About TheManchester Bee
Did you know that one of the best-known symbols to represent Manchester is the worker bee?
We have all seen in recent years how this iconic image has become a widely recognised symbol that represents strength and unity in Manchester. But did you know that the history behind this stripy insect actually goes way back over 150 years!
Why the bee? Let’s be honest, we don’t normally associate our stripy friends with a busy city. Read on and we’ll explain all you need to know about the Manchester bee.
History of the Manchester Bee
To understand how and why the worker bee became a symbol of Manchester, we need to head back to around the 18th century. At that time, this great city was just a small market town.
That was until the industrial revolution came along. At an astonishing rate, Manchester became a hub of industry with cotton production sitting at the heart of it all. In part, this was due to the fact it is located close to Liverpool, which was a major trading route for cotton to the UK. But it also had a lot to do with the damp climate which was perfect for milling cotton. Another key factor was the steep streams in the area which provided power for the mills and soft water for the washing and bleaching of cotton. In fact, the city became so well known for the trade of cotton that it earned the nickname – Cottonopolis!
The trade in cotton hit an all-time high and factories and mills were cropping up all over the city to keep up with demand. Products were constantly moving in, around and out of the factories and became such a hive of activity their owners gave them the nickname ‘beehive mills’.
What do you find in a beehive? Worker bees.
What does the Manchester Bee symbolise?
Having been their symbol for so long, there are plenty of places dotted around the city that use the Manchester worker bee.
The first place to look is Manchester City Hall - you could say it’s this building that created the design of the image. You’ll still find the original mosaic design on the floor of Manchester City Hall and, if you look closely, you’ll notice that there’s something different about it. This bee only has one set of wings (real buzzy bees have two). This all came about because, in the 1870’s when Manchester Town Hall was built, they created an impressive mosaic floor using the symbol of the bee. We’re not going to lie, creating a bee out of mosaics must be hard, so to simplify the image they opted for a single set of wings rather than two. The design has stuck ever since.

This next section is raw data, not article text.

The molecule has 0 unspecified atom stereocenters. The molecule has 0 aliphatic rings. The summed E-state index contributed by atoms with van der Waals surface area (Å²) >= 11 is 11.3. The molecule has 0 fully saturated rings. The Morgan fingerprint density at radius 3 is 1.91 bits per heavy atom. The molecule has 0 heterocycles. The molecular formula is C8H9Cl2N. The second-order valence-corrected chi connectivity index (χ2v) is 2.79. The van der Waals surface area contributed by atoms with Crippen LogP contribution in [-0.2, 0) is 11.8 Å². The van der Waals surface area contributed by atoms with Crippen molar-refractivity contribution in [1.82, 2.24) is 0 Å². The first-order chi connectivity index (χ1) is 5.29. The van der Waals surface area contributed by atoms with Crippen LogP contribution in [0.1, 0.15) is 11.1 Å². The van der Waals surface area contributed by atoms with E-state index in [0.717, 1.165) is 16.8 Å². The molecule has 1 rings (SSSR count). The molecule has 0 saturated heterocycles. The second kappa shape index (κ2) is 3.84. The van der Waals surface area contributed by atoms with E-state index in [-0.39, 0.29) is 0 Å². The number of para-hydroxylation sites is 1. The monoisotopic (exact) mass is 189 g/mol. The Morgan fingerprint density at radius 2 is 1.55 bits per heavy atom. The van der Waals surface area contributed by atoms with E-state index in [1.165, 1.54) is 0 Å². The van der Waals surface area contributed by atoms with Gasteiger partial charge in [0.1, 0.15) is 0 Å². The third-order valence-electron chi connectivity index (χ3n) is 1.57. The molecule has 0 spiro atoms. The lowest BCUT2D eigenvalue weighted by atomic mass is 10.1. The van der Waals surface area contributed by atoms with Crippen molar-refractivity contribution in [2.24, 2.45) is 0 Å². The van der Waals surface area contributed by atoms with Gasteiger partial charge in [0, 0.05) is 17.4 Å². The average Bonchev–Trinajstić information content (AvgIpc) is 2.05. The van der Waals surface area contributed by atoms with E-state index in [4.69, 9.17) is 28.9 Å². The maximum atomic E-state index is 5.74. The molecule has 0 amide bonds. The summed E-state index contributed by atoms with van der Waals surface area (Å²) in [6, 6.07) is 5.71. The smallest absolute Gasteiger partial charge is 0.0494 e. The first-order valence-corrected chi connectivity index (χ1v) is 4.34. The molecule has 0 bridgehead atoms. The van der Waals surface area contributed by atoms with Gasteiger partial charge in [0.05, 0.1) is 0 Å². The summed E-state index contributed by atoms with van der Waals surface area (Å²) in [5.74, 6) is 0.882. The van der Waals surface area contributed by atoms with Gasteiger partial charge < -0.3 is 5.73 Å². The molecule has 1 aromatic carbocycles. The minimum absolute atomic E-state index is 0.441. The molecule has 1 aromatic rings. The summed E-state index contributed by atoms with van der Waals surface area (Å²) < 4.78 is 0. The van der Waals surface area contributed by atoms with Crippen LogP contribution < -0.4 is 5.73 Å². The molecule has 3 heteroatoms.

While there, have a look and see if you can find other bees on coats of arms dotted all over hall, on the roof, on the mantlepiece in the reception room and in stained glass windows.
Manchester living bees
You don’t normally expect to find bees, buzzing happily around a city. You sort of think their rightful home is in the countryside, right? But this isn’t the case.
Bees are happy living pretty much anywhere as long as they have a nice hive to settle in and plenty of flowers to get hold of. Keeping bees in a city is not a particularly new idea but it’s definitely growing in popularity.
Of course, with the worker bee representing their city, you’d rightly expect Manchester to be doing big things to help these useful pollinators. Believe it or not, there are beehives dotted on rooftops all over the city - and you really will find them in the most unexpected of places.
Let’s start off with Manchester Cathedral where six beehives are located above the entryway. That’s right, beehives at the Cathedral! It’s home to over 250,000 bees and the honey they make is sold through the Cathedral’s bookshop.
Head over to the Manchester Printworks building, which has been developed into a leisure centre. On the roof, you’ll find a little oasis of calm which features a bee-friendly garden and four beehives. The project has been so successful that in 2015 it was awarded the Biodiversity Hotspot Award by Manchester City Council.
Now over to the cultural sector where you’ll find Manchester Art Gallery looking after three beehives along with a wildflower garden up on their roof. They got the idea from the hives at Tate Modern and Tate Britain. The honey produced is used to create Brew Wild Beer.
There are plenty more out there as well. With the historic symbol and the work they are doing around the city to help save the bees, Manchester has been named the best city in the UK for bees.